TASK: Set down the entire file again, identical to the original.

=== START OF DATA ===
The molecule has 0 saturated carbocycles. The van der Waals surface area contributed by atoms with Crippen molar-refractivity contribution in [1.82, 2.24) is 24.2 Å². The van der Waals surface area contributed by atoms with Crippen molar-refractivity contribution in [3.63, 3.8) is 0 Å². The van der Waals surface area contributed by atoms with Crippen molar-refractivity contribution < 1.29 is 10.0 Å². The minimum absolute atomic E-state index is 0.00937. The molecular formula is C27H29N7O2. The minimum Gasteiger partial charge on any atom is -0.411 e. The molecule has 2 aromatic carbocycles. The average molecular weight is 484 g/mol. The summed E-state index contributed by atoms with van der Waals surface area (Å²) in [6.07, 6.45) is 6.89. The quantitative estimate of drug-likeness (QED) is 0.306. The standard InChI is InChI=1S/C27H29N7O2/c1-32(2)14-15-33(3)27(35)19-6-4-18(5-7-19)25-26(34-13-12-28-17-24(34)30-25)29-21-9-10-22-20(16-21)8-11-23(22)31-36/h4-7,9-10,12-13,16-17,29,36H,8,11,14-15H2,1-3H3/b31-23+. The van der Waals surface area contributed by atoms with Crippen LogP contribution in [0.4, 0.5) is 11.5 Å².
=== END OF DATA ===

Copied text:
The molecule has 0 saturated carbocycles. The van der Waals surface area contributed by atoms with Crippen molar-refractivity contribution in [1.82, 2.24) is 24.2 Å². The van der Waals surface area contributed by atoms with Crippen molar-refractivity contribution in [3.63, 3.8) is 0 Å². The van der Waals surface area contributed by atoms with Crippen molar-refractivity contribution < 1.29 is 10.0 Å². The minimum absolute atomic E-state index is 0.00937. The molecular formula is C27H29N7O2. The minimum Gasteiger partial charge on any atom is -0.411 e. The molecule has 2 aromatic carbocycles. The average molecular weight is 484 g/mol. The summed E-state index contributed by atoms with van der Waals surface area (Å²) in [6.07, 6.45) is 6.89. The quantitative estimate of drug-likeness (QED) is 0.306. The standard InChI is InChI=1S/C27H29N7O2/c1-32(2)14-15-33(3)27(35)19-6-4-18(5-7-19)25-26(34-13-12-28-17-24(34)30-25)29-21-9-10-22-20(16-21)8-11-23(22)31-36/h4-7,9-10,12-13,16-17,29,36H,8,11,14-15H2,1-3H3/b31-23+. The van der Waals surface area contributed by atoms with Crippen LogP contribution in [0.4, 0.5) is 11.5 Å².